At Georgia State University, film studies professor, Dr.Alessandra Raengo, leads the research group, "Liquid Blackness," that conceptually seeks to examine blackness as aesthetics. Upon first hearing the phrase I was unnerved, as something within me felt true concern.   On their research site they express that"[liquid blackness] is moved by the conviction that blackness, as both a visual and racial fact, is the most productive and important starting point to theorize the ontology of images and, similarly, that the “color line” –even when it is scrambled and molecularized in aesthetics forms of black liquidity—offers the most sophisticated and urgent approach to the conjunction of aesthetics and politics.” For a group to be examining the cultural influence of the black experience, there were very few black people contributing to the dialogue. Liquid blackness suggested a mode of the black experience without the absence of white understanding. What started off as a class exercise steadily transitioned to the realms of academic conferences in a bid to combine aesthetics with theory. I met with Raengo to find out who liquid blackness was for.  As she and I sit across from each other we both share the same concern: to get things right.

Raengo explained that liquid blackness, since before its creation, was meant to create a space for students to start discussions of race in a productive manner.  In contemporary film, black artists possess more expressive freedom than ever before, that explores the black community and experiences without compromise. As I spoke with Raengo, it increasingly became clear that the work was a call to action.  The phrase first stated between class walls was soon partnered up with discussions of post-blackness during the LA Rebellion Film tour and eventually found its way to become the foundation of the liquid blackness film project. It is only now in the process of grounding itself as a theory.

I understood what space she was trying to create, but I couldn't help but question the gaze the group feeds. Scholarly expectation does not always take into consideration the validity and significance of culture, especially in regards to black arts.  Barber explains that a concept comes with a limitation of what one wants to understand. There is something in the black experience one does not want. Since conducting our interview, Liquid Blackness has updated their website with an openness to exploring better ways of addressing their audience.  As they move forward, I encourage them to consider the audience they are reaching versus the audience that deserves to be heard.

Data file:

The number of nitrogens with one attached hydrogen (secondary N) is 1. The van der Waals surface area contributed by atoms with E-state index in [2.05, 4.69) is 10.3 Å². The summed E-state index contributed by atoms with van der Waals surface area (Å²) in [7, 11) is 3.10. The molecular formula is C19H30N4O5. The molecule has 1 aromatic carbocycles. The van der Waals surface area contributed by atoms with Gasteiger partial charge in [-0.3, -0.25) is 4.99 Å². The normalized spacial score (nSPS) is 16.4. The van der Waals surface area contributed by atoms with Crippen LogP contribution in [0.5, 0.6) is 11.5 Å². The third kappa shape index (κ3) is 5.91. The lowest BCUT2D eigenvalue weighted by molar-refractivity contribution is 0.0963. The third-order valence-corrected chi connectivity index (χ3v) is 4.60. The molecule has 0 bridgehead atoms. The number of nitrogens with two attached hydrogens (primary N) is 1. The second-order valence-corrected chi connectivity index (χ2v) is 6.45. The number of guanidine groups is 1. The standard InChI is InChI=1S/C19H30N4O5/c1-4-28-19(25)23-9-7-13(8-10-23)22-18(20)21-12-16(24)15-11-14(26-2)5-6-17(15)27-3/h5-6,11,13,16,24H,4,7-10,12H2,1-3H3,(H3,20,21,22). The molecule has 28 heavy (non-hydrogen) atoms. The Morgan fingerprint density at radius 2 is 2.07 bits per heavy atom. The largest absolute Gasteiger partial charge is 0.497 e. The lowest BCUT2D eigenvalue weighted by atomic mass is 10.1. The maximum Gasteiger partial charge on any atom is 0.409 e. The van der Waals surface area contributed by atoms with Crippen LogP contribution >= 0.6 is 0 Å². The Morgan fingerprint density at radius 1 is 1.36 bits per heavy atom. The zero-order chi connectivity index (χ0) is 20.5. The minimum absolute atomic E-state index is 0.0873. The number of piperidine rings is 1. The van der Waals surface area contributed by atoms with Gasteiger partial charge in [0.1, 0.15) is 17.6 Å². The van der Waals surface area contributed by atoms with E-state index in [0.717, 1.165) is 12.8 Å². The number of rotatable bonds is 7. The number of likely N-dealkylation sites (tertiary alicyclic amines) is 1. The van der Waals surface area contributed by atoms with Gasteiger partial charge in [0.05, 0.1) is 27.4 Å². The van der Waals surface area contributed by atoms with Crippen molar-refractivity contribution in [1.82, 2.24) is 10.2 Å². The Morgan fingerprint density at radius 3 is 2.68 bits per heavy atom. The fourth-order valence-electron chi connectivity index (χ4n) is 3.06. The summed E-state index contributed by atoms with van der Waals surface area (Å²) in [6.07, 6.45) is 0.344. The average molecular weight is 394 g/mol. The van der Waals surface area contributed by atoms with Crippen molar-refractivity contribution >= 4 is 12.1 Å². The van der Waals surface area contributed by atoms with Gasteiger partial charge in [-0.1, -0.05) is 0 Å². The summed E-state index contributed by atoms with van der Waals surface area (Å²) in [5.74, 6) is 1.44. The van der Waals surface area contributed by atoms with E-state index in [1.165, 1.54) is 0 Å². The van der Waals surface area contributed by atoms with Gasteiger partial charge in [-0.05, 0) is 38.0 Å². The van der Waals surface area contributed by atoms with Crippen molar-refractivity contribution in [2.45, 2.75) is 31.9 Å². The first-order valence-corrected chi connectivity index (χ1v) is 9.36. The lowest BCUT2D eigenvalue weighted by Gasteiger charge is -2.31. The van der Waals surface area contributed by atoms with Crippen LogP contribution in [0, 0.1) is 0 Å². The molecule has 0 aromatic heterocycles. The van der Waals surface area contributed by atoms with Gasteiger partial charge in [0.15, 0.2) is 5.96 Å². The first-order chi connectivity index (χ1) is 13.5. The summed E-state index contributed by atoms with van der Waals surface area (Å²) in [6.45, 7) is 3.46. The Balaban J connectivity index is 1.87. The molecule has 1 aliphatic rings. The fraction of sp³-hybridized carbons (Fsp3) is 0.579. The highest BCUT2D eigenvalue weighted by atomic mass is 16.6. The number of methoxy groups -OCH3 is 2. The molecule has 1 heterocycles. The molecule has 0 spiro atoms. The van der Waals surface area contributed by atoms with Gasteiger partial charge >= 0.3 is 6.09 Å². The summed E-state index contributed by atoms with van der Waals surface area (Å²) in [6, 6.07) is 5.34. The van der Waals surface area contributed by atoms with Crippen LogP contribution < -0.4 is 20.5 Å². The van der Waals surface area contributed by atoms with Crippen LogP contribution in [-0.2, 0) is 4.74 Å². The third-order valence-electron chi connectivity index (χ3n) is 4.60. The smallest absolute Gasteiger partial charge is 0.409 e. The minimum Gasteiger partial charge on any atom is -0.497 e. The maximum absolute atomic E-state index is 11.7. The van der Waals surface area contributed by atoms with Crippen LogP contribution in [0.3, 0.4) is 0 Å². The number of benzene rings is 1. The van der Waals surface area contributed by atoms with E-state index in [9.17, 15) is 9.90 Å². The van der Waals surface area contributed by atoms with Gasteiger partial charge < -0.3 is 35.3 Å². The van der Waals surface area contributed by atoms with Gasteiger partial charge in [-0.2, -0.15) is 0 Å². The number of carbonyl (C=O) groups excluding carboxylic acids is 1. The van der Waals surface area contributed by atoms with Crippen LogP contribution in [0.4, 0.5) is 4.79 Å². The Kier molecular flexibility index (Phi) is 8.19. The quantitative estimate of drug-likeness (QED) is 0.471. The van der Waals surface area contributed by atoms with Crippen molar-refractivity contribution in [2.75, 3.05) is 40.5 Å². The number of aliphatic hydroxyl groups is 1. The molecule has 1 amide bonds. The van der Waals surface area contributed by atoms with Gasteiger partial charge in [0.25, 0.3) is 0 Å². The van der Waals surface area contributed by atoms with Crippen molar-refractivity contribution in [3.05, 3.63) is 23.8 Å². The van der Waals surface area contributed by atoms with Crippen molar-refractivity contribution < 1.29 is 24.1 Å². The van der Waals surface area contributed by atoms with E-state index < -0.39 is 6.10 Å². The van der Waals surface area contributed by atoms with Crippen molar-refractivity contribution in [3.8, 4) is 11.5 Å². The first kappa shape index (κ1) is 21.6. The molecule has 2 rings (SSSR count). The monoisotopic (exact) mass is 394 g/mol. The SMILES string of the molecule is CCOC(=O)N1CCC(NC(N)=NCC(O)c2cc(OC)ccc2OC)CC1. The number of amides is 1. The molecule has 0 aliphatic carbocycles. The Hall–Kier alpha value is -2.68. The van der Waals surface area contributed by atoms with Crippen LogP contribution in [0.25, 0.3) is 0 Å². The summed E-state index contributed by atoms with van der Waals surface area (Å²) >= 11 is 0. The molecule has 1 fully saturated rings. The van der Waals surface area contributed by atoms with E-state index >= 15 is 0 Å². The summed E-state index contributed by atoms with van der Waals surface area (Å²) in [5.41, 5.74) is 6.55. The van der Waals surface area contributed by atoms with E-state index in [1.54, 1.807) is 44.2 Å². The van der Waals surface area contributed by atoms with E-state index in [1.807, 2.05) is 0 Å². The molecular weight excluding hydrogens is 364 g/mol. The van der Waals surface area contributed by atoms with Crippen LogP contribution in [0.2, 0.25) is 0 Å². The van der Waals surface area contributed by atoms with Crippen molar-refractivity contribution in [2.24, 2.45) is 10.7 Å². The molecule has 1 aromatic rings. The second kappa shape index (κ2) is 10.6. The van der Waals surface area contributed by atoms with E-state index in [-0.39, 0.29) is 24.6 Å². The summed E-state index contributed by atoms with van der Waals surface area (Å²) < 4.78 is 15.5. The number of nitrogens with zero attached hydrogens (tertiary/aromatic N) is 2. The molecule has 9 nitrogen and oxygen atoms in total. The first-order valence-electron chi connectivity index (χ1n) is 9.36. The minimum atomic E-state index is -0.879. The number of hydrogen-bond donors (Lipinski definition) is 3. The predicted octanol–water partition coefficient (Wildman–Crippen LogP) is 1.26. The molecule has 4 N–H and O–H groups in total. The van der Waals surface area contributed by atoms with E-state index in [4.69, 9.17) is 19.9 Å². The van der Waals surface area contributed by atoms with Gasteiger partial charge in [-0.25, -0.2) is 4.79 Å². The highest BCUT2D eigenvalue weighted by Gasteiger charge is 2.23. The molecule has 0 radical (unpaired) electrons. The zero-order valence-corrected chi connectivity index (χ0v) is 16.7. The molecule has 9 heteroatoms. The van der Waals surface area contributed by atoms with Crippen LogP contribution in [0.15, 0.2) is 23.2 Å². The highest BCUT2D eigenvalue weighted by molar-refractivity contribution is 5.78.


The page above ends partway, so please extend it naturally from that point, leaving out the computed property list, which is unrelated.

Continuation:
An African Marvel: The Diasporic Symbolism of Simone Leigh's Brick House

An African Marvel: The Diasporic Symbolism of Simone Leigh's Brick House

The mere presence of Brick House on the High Line reminds us of the importance of African art and invites viewers to engage with African architecture on a grand scale. As a fusion of historically suppressed African architectural practices and a great African American hit song, Brick House stands as a powerful reminder to appreciate African art and intellectual thought.

Read More

What is the #BlackArtChallenge?

What is the #BlackArtChallenge?

ZuCot Gallery, the largest black owned gallery in the Southeast, hopes to engage visual art enthusiasts of all ages with a challenge that they’ve been promoting since February of 2018. The challenge— dubbed the #BlackArtChallenge — is a compelling intiative involving all things black art history.


Read More